He remained there recovering in the Palermo Clinic until May 19th, when he took a flight to the UK, with the help of Amnesty International, leaving behind, against his will, in pain and anger, his family, his work, his country, his life.

Since then almost 2 decades passed, and the complications brought on by the attack were undeniable and fatal. But he was a stubborn fighter: he worked for Amnesty International took part in governmental organizations and NGOs in Europe involved in the human rights struggle in Colombia.

And he participated in international campaigns on the issues, such as the well-known Urabá the Bitter Banana. Between 1991 and 1992 he was an advisor in the peace dialogues between the Government and the Simón Bolívar Guerilla Coordinator, representing the FARC, ELN and EPL, in Caracas, Venezuela and Tlaxcala, Mexico.

After what happened and with the stigmatization of his country, anyone would expect him to give up, but he considered that “Colombia needs and demands a negotiated political solution to its armed conflict. This is because the insurgents have the will and the commitment to reach agreements that can end the conflict, a settlement that would allow the causes that gave rise to it to be overcome. Those of us who believe that Colombia needs peace and social justice have the right and the duty to commit ourselves to these alternatives, which are more than a simple demobilisation of the guerrillas.”


To further this approach he travelled across Europe, as an invited speaker at Unesco discussions, at meetings about peace in Colombia, and at international conferences on the use of anti-personnel mines; he also was honoured by the Italian Government for his indomitable struggle in defence of human rights, and the rights of workers.

But he was also concerned with his own case: returning to Colombia and getting his life back there.

The investigation was started on the same day as the attack, by the 28th Court of Criminal Instruction, but 17 years later nothing has happened, and when the International Labour Organisation asked the Government for a progress report, it replied that they were seeking new information about the crime.

While he was in London he presented a demand for Direct Reparation and Compliance against the Colombian state, to the Administrative Disputes Tribunal of Antioch, seeking compensation for his material losses and damage to his reputation.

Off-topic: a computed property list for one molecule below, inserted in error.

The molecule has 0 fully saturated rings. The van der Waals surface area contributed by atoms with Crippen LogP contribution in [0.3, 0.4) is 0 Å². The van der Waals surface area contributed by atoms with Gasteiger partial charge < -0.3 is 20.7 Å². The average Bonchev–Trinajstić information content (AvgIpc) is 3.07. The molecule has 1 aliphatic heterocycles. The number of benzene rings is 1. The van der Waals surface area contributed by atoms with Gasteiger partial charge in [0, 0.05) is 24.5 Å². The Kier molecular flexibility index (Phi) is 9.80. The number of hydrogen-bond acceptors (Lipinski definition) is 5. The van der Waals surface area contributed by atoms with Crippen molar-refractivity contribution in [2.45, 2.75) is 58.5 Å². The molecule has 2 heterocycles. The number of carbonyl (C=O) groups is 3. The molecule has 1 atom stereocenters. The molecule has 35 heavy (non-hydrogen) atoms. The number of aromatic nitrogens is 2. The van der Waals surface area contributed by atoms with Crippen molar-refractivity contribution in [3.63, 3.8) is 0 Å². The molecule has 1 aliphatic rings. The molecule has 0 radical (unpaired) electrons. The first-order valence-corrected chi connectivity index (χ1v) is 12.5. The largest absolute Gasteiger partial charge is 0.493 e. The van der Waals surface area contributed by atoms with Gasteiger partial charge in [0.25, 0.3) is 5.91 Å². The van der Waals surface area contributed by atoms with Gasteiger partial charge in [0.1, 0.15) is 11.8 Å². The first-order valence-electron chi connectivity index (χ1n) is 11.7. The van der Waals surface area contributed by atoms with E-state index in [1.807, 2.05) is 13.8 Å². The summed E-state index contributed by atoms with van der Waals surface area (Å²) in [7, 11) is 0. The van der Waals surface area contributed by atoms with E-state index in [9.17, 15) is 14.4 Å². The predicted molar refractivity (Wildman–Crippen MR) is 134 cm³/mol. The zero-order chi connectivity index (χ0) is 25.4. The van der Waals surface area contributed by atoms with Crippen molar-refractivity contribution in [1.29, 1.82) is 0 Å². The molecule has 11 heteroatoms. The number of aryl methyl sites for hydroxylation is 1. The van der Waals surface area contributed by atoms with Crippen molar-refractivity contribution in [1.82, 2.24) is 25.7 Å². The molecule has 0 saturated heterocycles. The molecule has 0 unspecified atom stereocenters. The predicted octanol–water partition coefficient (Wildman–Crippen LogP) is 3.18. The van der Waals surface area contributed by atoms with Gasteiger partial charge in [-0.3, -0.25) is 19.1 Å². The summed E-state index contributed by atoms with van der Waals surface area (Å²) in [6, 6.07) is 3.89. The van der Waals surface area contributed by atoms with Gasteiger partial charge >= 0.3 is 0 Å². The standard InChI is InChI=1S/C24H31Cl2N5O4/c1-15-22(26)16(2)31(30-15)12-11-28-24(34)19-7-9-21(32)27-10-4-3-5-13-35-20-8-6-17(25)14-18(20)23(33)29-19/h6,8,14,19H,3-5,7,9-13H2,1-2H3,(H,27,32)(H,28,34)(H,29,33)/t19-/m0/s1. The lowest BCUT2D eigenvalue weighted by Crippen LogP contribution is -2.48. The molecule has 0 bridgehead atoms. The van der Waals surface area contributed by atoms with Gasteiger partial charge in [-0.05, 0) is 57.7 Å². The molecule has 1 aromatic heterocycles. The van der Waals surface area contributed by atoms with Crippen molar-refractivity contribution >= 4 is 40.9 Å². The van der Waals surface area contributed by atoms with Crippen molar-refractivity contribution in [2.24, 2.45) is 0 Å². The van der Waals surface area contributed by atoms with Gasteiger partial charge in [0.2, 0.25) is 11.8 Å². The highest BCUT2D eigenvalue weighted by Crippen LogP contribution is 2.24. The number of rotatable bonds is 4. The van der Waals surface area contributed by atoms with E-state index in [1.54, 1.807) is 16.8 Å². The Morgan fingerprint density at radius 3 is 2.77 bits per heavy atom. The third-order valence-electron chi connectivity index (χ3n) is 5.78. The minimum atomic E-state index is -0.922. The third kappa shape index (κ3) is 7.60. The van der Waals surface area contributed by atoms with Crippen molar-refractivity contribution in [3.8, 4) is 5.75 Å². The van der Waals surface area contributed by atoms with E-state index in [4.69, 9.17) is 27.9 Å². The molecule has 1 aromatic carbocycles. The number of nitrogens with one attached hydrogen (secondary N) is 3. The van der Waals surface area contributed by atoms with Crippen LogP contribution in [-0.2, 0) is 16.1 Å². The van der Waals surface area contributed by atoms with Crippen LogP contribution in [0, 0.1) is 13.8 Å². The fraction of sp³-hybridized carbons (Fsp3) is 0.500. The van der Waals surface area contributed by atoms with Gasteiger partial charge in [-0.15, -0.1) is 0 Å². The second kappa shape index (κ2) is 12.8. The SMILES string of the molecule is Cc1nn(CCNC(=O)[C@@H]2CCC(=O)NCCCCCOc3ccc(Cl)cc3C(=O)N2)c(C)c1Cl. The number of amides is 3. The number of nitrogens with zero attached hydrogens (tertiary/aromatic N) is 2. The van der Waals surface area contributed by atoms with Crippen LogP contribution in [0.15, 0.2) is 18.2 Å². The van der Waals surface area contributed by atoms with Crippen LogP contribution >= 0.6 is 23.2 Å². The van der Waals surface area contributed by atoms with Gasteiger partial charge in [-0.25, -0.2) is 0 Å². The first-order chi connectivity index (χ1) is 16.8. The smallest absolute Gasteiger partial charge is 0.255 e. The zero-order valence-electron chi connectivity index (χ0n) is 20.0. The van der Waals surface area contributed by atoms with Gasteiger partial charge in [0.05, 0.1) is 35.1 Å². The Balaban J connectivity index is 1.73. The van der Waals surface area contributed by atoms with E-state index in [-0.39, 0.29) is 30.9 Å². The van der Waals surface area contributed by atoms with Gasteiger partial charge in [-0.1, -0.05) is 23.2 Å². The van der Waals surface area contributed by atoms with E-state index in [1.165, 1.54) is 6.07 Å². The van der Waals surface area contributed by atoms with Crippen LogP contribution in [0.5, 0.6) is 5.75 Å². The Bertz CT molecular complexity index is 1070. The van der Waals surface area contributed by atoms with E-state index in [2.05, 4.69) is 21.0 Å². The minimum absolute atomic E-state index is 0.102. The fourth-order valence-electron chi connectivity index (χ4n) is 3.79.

But the verdict went against him, on the grounds that he should have informed the police about all his movements in order for them to guarantee his protection. This judgement ignored the fact that the risks he was exposed to were immediate and public, ignored the fact that he had asked for protection through lawyers’ organisations and Amnesty International, and that the threats against him had been made known in the media.

He appealed against the verdict and the wait for a decision was equally long.

For that reason, in 1998 he decided to present his case to the Human Rights Committee of the United Nations (HRC), against the Colombian State, asking them to offer him guarantees for safe return to the country. But above all it was: “to break the impunity which existed for practically all political crimes. Because the case has not move forward; because exile should only be a temporary situation; because I have been condemned to live in exile and nobody can be sentenced to live permanently outside their country of origin”, he said.

The HRC delivered their verdict on March 25th 2001: it found the Colombian State responsible for not adopting, or being ‘unable to adopt adequate measures to guarantee him the right to personal security’; for not undertaking any investigation to identify and punish those responsible for the attack; for not guaranteeing him the right to reside again in his country; and for violating the International Agreement on Civil and Political Rights.

As a result the HRC called on the Colombian State to guarantee the lawyer his return to Colombia, his professional and social life, and compensation for the losses he had suffered.

But the Colombian State refused to comply with the Committee’s verdict, and he began a Case for Protection before the Superior Tribunal for the Judicial District of Bogotá.

Luis asdrubal jimenezThis case was reviewed by the Constitutional Court…

And so between one legal action and another, nothing happened, and then Asdrúbal was overtaken by a fatal suffering that was neither slow nor kind. He died from a cancer that was diagnosed in its final stage. He died in exile: in London, in a bed in a hospice for terminally ill patients. He died without ever hearing the final outcome of his case, which was delivered a short time later.

The Colombian State agreed to offer him protection and to compensate him for having had to leave his country. A useless verdict, that was late, deliberately late.

(Translated by Graham Douglas – Email: – Photos: Nathan Raia / The Prisma

NOTE:  This text was included in the Anthology of “Cronistas Bogotanos”, a book printed by Editorial Los Conjurados. The publication of this article is a tribute to this lawyer and human rights defender, exiled in London and known for his struggle on behalf of immigrants. Jimenez died of cancer almost 15 years ago.